Coconut oil craze: Flash in the pan, or versatile tool?

- Money doesn't grow on trees, but a way to save money might: Coconuts can be a creative way to cut costs.

Coconut oil is growing in popularity as a replacement for butter and other oils, even creamer in your coffee. It's also being used instead of expensive beauty products.

Entrepreneur Erin Meagher left her high school teaching job to follow her passion for coconut oil, opening a production facility in Tampa in 2009.

"Ok so we need to gear up," she says, telling us she never thought coconut oil would become her life. She was so intrigued by the health benefits, the business teacher started researching online. She's never looked back.

We put on our hairnets and suited up to head behind the scenes.

"This is our production facility where we package our coconut oil," she says. The first stop is a huge container of oil ready to be packaged.

"This entire thing is 1000 liters of coconut oil," she continues. "Inside it's a bag of liquid." She sloshes it around and tells us there are heating pads underneath in case the oil solidifies in cooler weather so they can heat it back up to liquid and put it into the production line.

Consumer demand for Meagher’s fair trade coconut oil has her planning on doubling the size of the facility, she says while taking us down the assembly line, demonstrating how the induction seals go on the jars, the lids, the date codes and the labels.

They sell her private-label coconut oil, and an unrefined version that goes to Publix and Walmart, by the pallets.

Meagher says the most surprising thing about coconut oil to her is how difficult it is. "It's a really hard process; very painstaking manual labor -- press it to get the oil out of the meat, but then when you do it has so many uses."

Those many uses are all over the internet when it comes to skin and hair routines.  But there’s something keep in mind before you go coco-nuts in the kitchen.

The American Heart Association recently warned that coconut oil contains the same level of saturated fat as beef drippings or butter, triggering a big battle with those who claim the science is more complex, and coconut oil is a "good" saturated fat that can help with cholesterol levels.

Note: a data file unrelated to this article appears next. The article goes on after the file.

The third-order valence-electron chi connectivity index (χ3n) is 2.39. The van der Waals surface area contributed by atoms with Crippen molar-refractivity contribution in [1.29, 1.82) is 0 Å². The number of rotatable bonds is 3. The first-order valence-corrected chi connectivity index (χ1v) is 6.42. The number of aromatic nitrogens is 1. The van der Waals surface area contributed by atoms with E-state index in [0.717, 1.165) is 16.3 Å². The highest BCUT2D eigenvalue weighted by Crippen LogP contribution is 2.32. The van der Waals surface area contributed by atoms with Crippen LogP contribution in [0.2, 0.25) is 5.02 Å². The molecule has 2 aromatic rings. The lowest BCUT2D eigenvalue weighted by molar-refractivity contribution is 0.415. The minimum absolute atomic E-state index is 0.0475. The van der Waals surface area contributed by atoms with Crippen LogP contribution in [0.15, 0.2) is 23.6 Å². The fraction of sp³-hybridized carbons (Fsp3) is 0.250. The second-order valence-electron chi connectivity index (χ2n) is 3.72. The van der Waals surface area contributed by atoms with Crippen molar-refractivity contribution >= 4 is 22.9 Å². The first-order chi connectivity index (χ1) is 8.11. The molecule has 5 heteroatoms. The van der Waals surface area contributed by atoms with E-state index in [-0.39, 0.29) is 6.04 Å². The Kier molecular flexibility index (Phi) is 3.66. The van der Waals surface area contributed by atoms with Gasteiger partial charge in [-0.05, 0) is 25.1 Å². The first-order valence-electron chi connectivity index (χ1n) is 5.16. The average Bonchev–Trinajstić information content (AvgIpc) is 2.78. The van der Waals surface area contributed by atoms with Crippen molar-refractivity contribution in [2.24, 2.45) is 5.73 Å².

In the bathroom, coconut oil can work great as a moisturizer, especially to soothe sunburns.  Some people use it in the shower instead of shaving cream.

And as a makeup remover it can help remove heavy foundation, but we found it especially effective on eye makeup, breaking down waterproof mascara and heavy eyeliner so it came off with a tissue in an easy swipe.  It also can help tame eyebrows instead of a pricey gel.

Another use is oil pulling. It's from the ancient tradition of Ayurvedic medicine from 3,000 years ago, and has recently become a huge trend. Oil pulling is swishing with coconut, sesame, or sunflower oil for about 20 minutes and then spitting it out.

The internet is full of claims that oil pulling cures eczema, arthritis, gum disease, bad breath, and even whitens your teeth.   Dentists largely say it won't hurt, but you shouldn't replace your usual toothpaste and brushing routine with it.

Coconut oil can also be used as a deep conditioning treatment, for an hour, or even overnight, smoothing broken ends and hydrating dry hair. 

Allure magazine says the average American woman will spend $15,000 on beauty products in her lifetime.  And beauty retailer Skinstore says we spend $8 a day on skin and face care.  So at $6 to $10 a big jar, coconut oil could be a way to put your money where your mouth is -- to save.

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